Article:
“If you lose every other game, you don’t want to lose that one. We’ve just got to take the next step,” said Clark in a report. “There are 12 steps to the Grey Cup left and it’s just about taking that next step and focusing on what Saturday will bring.”

With their first defeat to Winnipeg, the Riders (3-1) now rank second place in the CFL’s West Division, trailing the Bombers by one victory (4-1). However, the Riders will have the chance to even the season series during their trip to Winnipeg this Saturday. With the CFL heating up, fans can now enjoy online sports betting Canada as they look forward to their team’s victory.

The Rider’s offensive line will once again have a busy time dealing with the Blue Bombers’ defence.

Quarterback Cody Fajardo, who played one of the best games of his career two weeks earlier, had quite a stinker against the Bombers in the Labour Day Classic—which is the most anticipated game for Rider fans.

Fajardo had a 59 per cent completion percentage which wasn’t quite indicative of what the actual figure was considering he was at 50 per cent before going on a late drive in the final quarter with the Bombers already becoming laid back just to protect the win.

Fajardo also registered a personal worst when he threw three interceptions, but in all fairness, he was always swarmed by the Bomber’s defence.

While Fajardo has claimed responsibility for the loss and letting his teammates down, many would be curious to see how the team fares in their next game and with less than a week of preparation.

Dickenson is confident that his team would improve during their rematch in the 17th edition of the Banjo Bowl in Winnipeg. The only challenge now would be the loss of home advantage and dealing with the noisy home crowd, he added.

Continue Reading

Buzz

Canadian report reveals spike in food-related litter during pandemic

Published

on

By

TORONTO — Restaurants’ inability to offer their usual dine-in service during much of 2020 may explain why an unusually high amount of food-related litter was found across the country, a new report says.

The Great Canadian Shoreline Cleanup (GCSC) is an annual program in which volunteers are encouraged to clean up green spaces and other natural areas.

Last year, single-use food and beverage containers made up 26.6 per cent of waste collected through the program – nearly twice as high a percentage as in 2019, before the pandemic.

“We suspect the change may be one of the many implications of COVID-19, including more people ordering restaurant takeaway and consuming more individually packaged foods,” GCSC spokesperson Julia Wakeling said in a press release.

While food- and beverage-related litter accounted for a greater percentage of waste uncovered by GCSC than in the past, it wasn’t the single largest category of items picked up through the program last year.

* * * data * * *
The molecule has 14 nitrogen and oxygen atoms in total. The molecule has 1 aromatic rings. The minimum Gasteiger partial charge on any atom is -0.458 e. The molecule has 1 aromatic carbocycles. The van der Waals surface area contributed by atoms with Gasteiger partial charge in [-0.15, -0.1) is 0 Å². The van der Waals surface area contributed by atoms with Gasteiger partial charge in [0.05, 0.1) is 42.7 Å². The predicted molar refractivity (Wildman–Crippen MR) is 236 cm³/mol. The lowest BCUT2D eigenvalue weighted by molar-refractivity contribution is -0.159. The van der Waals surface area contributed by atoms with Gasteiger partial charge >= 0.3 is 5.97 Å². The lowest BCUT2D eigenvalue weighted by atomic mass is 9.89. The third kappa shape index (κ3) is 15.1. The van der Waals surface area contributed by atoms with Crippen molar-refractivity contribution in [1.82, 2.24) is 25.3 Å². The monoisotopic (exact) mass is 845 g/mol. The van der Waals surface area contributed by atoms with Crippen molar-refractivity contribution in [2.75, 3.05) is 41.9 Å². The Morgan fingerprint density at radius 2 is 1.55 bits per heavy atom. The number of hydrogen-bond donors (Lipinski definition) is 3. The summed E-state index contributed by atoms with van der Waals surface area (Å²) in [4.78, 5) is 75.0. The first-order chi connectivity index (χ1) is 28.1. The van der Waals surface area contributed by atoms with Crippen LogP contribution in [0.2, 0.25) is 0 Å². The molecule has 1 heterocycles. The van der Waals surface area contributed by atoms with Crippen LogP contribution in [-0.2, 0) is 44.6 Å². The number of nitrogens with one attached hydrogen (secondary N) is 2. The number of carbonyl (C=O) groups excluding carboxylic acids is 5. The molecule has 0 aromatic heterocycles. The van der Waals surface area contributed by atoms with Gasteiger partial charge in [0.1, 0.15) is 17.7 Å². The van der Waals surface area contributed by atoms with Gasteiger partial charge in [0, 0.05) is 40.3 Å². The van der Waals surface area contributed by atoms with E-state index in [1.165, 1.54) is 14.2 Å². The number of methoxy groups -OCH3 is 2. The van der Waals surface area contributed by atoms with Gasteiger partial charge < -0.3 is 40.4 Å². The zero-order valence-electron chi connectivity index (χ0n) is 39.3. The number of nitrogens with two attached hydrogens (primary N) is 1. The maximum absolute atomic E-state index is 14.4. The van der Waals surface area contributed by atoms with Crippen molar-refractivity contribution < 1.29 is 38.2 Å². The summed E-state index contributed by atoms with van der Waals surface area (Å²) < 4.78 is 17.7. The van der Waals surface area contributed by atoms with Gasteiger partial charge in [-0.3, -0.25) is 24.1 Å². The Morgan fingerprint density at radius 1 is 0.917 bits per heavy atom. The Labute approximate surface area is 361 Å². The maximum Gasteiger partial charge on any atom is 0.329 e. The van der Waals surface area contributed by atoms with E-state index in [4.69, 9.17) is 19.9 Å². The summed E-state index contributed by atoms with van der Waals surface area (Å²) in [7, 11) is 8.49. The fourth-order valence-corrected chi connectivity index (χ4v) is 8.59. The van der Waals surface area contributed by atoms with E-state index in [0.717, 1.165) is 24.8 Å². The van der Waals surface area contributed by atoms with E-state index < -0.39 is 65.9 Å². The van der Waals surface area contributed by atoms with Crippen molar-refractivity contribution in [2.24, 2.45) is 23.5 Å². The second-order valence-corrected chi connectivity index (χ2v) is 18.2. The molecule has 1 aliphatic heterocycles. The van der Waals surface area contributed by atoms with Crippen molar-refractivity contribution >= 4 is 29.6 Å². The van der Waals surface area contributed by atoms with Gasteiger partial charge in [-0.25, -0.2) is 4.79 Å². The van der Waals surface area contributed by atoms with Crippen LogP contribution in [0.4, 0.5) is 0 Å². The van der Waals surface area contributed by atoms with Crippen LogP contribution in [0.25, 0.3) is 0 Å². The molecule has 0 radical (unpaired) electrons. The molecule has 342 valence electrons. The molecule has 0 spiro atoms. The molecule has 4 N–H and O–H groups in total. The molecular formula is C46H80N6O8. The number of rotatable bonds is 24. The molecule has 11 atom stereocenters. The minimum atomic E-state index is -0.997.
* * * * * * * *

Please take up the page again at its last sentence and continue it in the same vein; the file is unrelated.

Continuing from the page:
That dubious honour goes to cigarette butts and other smoking-related paraphernalia, which comprised nearly 29 per cent of all items collected. There were more than 83,000 cigarette butts among the 42,000 kilograms of waste found and clean up last year.

So-called “tiny trash” – little pieces of plastic and foam – also accounted for a sizeable share of the waste, making up 26.8 per cent of the total haul.

In addition to smoking-related items and tiny trash, the main pieces of litter removed by GCSC volunteers last year included nearly 22,000 food wrappers, more than 17,500 pieces of paper, more than 13,000 bottle caps and more than 10,000 beverage cans.

Discarded face masks and other forms of personal protective equipment were also detected and cleaned up, although not tallied in their own category.  PPE waste has been repeatedly cited as a concern by environmental advocates during the pandemic; a robin in Chilliwack, B.C. is the earliest known example of an animal that died due to coronavirus-related litter.

The GCSC is an annual program organized by Ocean Wise and the World Wildlife Fund Canada. Its operations were disrupted by the pandemic as well; only 15,000 volunteers took part in the program last year, versus 85,000 in 2019, due to delays and public health restrictions making large group clean-ups impossible.

Still, there was GCSC participation from every province and the Northwest Territories in 2020. Nearly half of the volunteers who took part were based in B.C., where the program began in 1994.

Data from past GCSC reports was used as part of the research backing Canada’s ban on certain single-use plastic items, which is scheduled to take effect by the end of 2021.

Continue Reading

Chat

Trending